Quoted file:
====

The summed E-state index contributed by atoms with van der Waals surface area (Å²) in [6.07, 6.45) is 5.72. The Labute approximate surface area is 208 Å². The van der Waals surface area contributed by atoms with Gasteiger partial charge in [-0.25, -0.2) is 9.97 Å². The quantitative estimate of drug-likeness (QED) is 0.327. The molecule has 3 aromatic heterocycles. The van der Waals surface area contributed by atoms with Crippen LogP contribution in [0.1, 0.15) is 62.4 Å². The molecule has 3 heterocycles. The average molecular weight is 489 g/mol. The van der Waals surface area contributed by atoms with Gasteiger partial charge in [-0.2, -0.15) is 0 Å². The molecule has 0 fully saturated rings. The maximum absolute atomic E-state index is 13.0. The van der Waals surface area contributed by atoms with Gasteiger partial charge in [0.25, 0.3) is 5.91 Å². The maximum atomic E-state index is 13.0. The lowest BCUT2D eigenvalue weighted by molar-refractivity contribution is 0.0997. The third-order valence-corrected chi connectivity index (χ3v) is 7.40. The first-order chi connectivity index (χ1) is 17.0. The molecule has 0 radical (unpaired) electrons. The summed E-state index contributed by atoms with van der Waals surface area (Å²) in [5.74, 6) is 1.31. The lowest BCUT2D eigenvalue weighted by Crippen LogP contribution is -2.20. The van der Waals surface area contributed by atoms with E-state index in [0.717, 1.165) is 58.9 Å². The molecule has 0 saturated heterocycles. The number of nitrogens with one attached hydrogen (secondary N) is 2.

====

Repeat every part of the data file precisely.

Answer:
The summed E-state index contributed by atoms with van der Waals surface area (Å²) in [6.07, 6.45) is 5.72. The Labute approximate surface area is 208 Å². The van der Waals surface area contributed by atoms with Gasteiger partial charge in [-0.25, -0.2) is 9.97 Å². The quantitative estimate of drug-likeness (QED) is 0.327. The molecule has 3 aromatic heterocycles. The van der Waals surface area contributed by atoms with Crippen LogP contribution in [0.1, 0.15) is 62.4 Å². The molecule has 3 heterocycles. The average molecular weight is 489 g/mol. The van der Waals surface area contributed by atoms with Gasteiger partial charge in [-0.2, -0.15) is 0 Å². The molecule has 0 fully saturated rings. The maximum absolute atomic E-state index is 13.0. The van der Waals surface area contributed by atoms with Gasteiger partial charge in [0.25, 0.3) is 5.91 Å². The maximum atomic E-state index is 13.0. The lowest BCUT2D eigenvalue weighted by molar-refractivity contribution is 0.0997. The third-order valence-corrected chi connectivity index (χ3v) is 7.40. The first-order chi connectivity index (χ1) is 17.0. The molecule has 0 radical (unpaired) electrons. The summed E-state index contributed by atoms with van der Waals surface area (Å²) in [5.74, 6) is 1.31. The lowest BCUT2D eigenvalue weighted by Crippen LogP contribution is -2.20. The van der Waals surface area contributed by atoms with E-state index in [0.717, 1.165) is 58.9 Å². The molecule has 0 saturated heterocycles. The number of nitrogens with one attached hydrogen (secondary N) is 2.